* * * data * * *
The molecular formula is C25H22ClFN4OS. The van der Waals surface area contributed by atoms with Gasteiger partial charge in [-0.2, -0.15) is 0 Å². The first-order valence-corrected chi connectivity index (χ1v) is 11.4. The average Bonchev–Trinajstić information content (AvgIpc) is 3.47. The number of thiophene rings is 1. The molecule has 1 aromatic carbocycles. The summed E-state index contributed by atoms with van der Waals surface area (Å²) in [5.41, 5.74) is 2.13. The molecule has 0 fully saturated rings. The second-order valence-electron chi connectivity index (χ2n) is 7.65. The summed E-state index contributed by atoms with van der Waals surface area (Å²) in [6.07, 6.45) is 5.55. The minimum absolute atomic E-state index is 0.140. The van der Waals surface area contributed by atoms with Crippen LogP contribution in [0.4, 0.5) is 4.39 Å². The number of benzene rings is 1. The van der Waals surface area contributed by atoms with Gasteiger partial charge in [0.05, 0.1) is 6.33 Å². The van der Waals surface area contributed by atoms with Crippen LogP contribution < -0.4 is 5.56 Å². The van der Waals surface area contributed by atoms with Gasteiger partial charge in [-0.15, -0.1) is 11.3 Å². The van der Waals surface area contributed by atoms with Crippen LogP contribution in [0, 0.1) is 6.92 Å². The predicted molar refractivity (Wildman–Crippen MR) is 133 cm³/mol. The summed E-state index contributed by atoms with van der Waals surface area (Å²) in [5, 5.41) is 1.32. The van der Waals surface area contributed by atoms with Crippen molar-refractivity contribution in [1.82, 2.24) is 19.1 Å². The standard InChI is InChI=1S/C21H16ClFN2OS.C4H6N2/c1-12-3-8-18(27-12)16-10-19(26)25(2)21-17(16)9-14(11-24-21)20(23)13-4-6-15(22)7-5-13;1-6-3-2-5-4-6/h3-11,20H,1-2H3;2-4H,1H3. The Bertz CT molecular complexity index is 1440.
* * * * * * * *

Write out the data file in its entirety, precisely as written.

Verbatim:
The molecular formula is C25H22ClFN4OS. The van der Waals surface area contributed by atoms with Gasteiger partial charge in [-0.2, -0.15) is 0 Å². The first-order valence-corrected chi connectivity index (χ1v) is 11.4. The average Bonchev–Trinajstić information content (AvgIpc) is 3.47. The number of thiophene rings is 1. The molecule has 1 aromatic carbocycles. The summed E-state index contributed by atoms with van der Waals surface area (Å²) in [5.41, 5.74) is 2.13. The molecule has 0 fully saturated rings. The second-order valence-electron chi connectivity index (χ2n) is 7.65. The summed E-state index contributed by atoms with van der Waals surface area (Å²) in [6.07, 6.45) is 5.55. The minimum absolute atomic E-state index is 0.140. The van der Waals surface area contributed by atoms with Crippen LogP contribution in [0.4, 0.5) is 4.39 Å². The number of benzene rings is 1. The van der Waals surface area contributed by atoms with Gasteiger partial charge in [0.05, 0.1) is 6.33 Å². The van der Waals surface area contributed by atoms with Crippen LogP contribution < -0.4 is 5.56 Å². The van der Waals surface area contributed by atoms with Gasteiger partial charge in [-0.15, -0.1) is 11.3 Å². The van der Waals surface area contributed by atoms with Crippen LogP contribution in [0, 0.1) is 6.92 Å². The predicted molar refractivity (Wildman–Crippen MR) is 133 cm³/mol. The summed E-state index contributed by atoms with van der Waals surface area (Å²) in [5, 5.41) is 1.32. The van der Waals surface area contributed by atoms with Crippen molar-refractivity contribution in [1.82, 2.24) is 19.1 Å². The standard InChI is InChI=1S/C21H16ClFN2OS.C4H6N2/c1-12-3-8-18(27-12)16-10-19(26)25(2)21-17(16)9-14(11-24-21)20(23)13-4-6-15(22)7-5-13;1-6-3-2-5-4-6/h3-11,20H,1-2H3;2-4H,1H3. The Bertz CT molecular complexity index is 1440.